Treasury Secretary Janet YellenJanet Louise YellenWhite House touts Nobel economists' support for Biden agenda Joe Manchin is wrong — we can't afford not to invest in our children The Hill's Morning Report - Presented by National Industries for the Blind - What do Manchin and Sinema want? MORE said Thursday that she expects the current higher inflation rates will last for another several months but will be temporary.
"My judgment right now is that the recent inflation that we have seen will be temporary. It's not something that's endemic," Yellen said at a hearing held by a House Appropriations subcommittee. "I expect it to last, however, for several more months, and to see high annual rates of inflation through the end of this year."
The consumer price index, a closely watched measure of inflation, increased by 0.8 percent in April and 4.2 percent over a 12-month period, the fastest annual rate since 2008.
Republican lawmakers cite concerns about inflation as a reason why they are resistant to President BidenJoe BidenHouse Democrat threatens to vote against party's spending bill if HBCUs don't get more federal aid Overnight Defense & National Security — The Pentagon's deadly mistake Haitians stuck in Texas extend Biden's immigration woes MORE's spending proposals. Larry Summers, a former top economic policy official during the Clinton and Obama administrations, has also raised concerns about inflation and suggested that some of the pressure could be relieved by paying for infrastructure legislation through repurposing funds from coronavirus relief laws — an option GOP lawmakers also support but the Biden administration has concerns about.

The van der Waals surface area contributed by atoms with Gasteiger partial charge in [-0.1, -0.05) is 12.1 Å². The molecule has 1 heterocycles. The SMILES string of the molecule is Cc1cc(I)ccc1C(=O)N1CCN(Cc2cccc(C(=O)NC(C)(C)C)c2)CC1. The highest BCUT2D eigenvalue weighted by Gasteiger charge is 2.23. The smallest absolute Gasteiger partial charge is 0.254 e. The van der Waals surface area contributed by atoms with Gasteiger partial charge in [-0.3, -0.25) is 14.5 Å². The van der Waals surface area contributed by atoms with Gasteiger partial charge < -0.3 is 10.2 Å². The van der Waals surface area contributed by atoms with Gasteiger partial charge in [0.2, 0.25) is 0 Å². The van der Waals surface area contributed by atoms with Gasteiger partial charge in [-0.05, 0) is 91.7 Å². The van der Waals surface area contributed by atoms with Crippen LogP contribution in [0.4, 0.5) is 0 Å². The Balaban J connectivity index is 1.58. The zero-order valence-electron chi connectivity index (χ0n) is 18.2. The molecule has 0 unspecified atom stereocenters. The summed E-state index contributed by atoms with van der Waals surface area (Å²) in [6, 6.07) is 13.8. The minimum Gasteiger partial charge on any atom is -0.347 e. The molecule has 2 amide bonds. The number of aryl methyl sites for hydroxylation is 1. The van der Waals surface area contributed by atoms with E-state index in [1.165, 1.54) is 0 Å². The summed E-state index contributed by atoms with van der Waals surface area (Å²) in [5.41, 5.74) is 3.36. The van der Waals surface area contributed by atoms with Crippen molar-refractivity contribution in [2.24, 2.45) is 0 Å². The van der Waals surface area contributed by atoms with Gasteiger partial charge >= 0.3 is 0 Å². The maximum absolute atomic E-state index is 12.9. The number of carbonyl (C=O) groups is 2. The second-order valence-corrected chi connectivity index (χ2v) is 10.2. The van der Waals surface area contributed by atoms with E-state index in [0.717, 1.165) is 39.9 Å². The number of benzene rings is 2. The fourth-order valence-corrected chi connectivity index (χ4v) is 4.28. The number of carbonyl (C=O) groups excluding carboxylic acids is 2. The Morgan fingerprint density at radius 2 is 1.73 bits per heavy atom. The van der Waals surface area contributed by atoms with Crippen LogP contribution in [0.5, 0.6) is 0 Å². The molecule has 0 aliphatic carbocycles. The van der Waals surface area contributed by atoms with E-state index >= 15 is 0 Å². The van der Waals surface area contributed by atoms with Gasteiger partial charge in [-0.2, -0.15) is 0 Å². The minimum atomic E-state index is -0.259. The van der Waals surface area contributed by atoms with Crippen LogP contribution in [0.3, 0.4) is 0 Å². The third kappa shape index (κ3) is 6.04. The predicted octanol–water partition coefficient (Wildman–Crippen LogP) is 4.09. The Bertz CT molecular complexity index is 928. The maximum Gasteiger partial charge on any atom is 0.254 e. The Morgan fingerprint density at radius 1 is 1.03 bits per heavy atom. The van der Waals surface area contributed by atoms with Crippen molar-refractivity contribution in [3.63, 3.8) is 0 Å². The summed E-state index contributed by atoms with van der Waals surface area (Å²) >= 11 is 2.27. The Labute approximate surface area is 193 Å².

Yellen noted Thursday, as she predicted that elevated inflation would be temporary, that the pandemic caused major changes in spending patterns. The high inflation figure for April partially reflects that prices in some areas, such as for hotel rooms and airline tickets, fell dramatically last year but are now rebounding, she said.
"I think as the economy gets back on line, it's going to be a bumpy process," she said, adding that the U.S. government has tools to address inflation that it can use if needed.
Yellen also said that interest rates are very low and that most economists believe that low interest rates will persist.
Earlier this month, Yellen made comments suggesting that she thought interest rates may need to rise to prevent the economy from overheating. However, a short time later she said that she wasn't predicting or recommending an interest-rate hike, just that the Federal Reserve can be relied upon if an inflation issue develops.